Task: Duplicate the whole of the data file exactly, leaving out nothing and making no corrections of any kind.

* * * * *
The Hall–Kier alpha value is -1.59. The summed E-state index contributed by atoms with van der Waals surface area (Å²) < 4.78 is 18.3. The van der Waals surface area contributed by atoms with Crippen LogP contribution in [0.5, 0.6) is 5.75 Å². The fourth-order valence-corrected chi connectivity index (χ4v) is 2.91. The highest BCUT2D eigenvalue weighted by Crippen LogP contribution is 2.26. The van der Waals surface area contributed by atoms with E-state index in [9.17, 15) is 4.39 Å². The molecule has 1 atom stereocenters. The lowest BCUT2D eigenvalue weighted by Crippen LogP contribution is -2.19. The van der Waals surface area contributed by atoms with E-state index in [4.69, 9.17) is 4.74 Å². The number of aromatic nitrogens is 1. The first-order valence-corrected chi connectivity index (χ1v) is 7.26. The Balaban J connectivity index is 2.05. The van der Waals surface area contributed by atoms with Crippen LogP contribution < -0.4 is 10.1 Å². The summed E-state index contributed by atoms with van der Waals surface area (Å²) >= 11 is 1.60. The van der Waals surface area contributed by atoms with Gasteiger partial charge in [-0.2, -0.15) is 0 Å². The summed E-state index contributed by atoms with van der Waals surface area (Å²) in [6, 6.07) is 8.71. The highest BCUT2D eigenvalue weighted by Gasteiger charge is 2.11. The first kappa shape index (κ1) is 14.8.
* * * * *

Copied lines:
The Hall–Kier alpha value is -1.59. The summed E-state index contributed by atoms with van der Waals surface area (Å²) < 4.78 is 18.3. The van der Waals surface area contributed by atoms with Crippen LogP contribution in [0.5, 0.6) is 5.75 Å². The fourth-order valence-corrected chi connectivity index (χ4v) is 2.91. The highest BCUT2D eigenvalue weighted by Crippen LogP contribution is 2.26. The van der Waals surface area contributed by atoms with E-state index in [9.17, 15) is 4.39 Å². The molecule has 1 atom stereocenters. The lowest BCUT2D eigenvalue weighted by Crippen LogP contribution is -2.19. The van der Waals surface area contributed by atoms with E-state index in [4.69, 9.17) is 4.74 Å². The number of aromatic nitrogens is 1. The first-order valence-corrected chi connectivity index (χ1v) is 7.26. The Balaban J connectivity index is 2.05. The van der Waals surface area contributed by atoms with Crippen LogP contribution < -0.4 is 10.1 Å². The summed E-state index contributed by atoms with van der Waals surface area (Å²) >= 11 is 1.60. The van der Waals surface area contributed by atoms with Gasteiger partial charge in [-0.2, -0.15) is 0 Å². The summed E-state index contributed by atoms with van der Waals surface area (Å²) in [6, 6.07) is 8.71. The highest BCUT2D eigenvalue weighted by Gasteiger charge is 2.11. The first kappa shape index (κ1) is 14.8.